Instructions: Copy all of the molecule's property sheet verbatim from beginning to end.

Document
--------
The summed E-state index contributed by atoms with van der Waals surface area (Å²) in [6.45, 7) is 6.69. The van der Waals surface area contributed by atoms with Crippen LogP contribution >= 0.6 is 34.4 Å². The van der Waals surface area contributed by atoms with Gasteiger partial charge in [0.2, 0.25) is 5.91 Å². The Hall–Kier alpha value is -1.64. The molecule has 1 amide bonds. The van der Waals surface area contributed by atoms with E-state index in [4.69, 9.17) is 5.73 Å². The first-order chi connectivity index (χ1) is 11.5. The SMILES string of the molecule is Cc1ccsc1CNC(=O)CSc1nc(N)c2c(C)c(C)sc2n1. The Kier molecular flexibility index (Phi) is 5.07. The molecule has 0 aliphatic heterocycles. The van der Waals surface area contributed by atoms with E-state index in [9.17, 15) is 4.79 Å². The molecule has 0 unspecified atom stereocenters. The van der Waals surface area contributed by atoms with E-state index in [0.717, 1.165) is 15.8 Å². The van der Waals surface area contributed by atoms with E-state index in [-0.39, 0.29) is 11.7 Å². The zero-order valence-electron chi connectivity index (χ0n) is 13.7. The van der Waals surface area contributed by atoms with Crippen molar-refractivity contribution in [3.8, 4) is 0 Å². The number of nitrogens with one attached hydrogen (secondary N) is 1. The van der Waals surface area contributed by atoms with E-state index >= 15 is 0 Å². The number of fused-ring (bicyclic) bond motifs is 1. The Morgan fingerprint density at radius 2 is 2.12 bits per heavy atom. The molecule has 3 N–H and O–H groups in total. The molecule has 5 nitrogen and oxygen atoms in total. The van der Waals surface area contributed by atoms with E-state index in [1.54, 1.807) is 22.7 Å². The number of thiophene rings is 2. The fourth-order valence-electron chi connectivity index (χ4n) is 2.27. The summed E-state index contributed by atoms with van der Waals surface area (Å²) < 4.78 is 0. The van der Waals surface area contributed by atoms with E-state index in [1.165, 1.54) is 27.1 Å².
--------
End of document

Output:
The summed E-state index contributed by atoms with van der Waals surface area (Å²) in [6.45, 7) is 6.69. The van der Waals surface area contributed by atoms with Crippen LogP contribution >= 0.6 is 34.4 Å². The van der Waals surface area contributed by atoms with Gasteiger partial charge in [0.2, 0.25) is 5.91 Å². The Hall–Kier alpha value is -1.64. The molecule has 1 amide bonds. The van der Waals surface area contributed by atoms with E-state index in [4.69, 9.17) is 5.73 Å². The first-order chi connectivity index (χ1) is 11.5. The SMILES string of the molecule is Cc1ccsc1CNC(=O)CSc1nc(N)c2c(C)c(C)sc2n1. The Kier molecular flexibility index (Phi) is 5.07. The molecule has 0 aliphatic heterocycles. The van der Waals surface area contributed by atoms with E-state index in [9.17, 15) is 4.79 Å². The molecule has 0 unspecified atom stereocenters. The van der Waals surface area contributed by atoms with E-state index in [0.717, 1.165) is 15.8 Å². The van der Waals surface area contributed by atoms with E-state index in [-0.39, 0.29) is 11.7 Å². The zero-order valence-electron chi connectivity index (χ0n) is 13.7. The van der Waals surface area contributed by atoms with Crippen molar-refractivity contribution in [3.8, 4) is 0 Å². The number of nitrogens with one attached hydrogen (secondary N) is 1. The van der Waals surface area contributed by atoms with E-state index >= 15 is 0 Å². The number of fused-ring (bicyclic) bond motifs is 1. The Morgan fingerprint density at radius 2 is 2.12 bits per heavy atom. The molecule has 3 N–H and O–H groups in total. The molecule has 5 nitrogen and oxygen atoms in total. The van der Waals surface area contributed by atoms with E-state index in [1.54, 1.807) is 22.7 Å². The number of thiophene rings is 2. The fourth-order valence-electron chi connectivity index (χ4n) is 2.27. The summed E-state index contributed by atoms with van der Waals surface area (Å²) < 4.78 is 0. The van der Waals surface area contributed by atoms with E-state index in [1.165, 1.54) is 27.1 Å².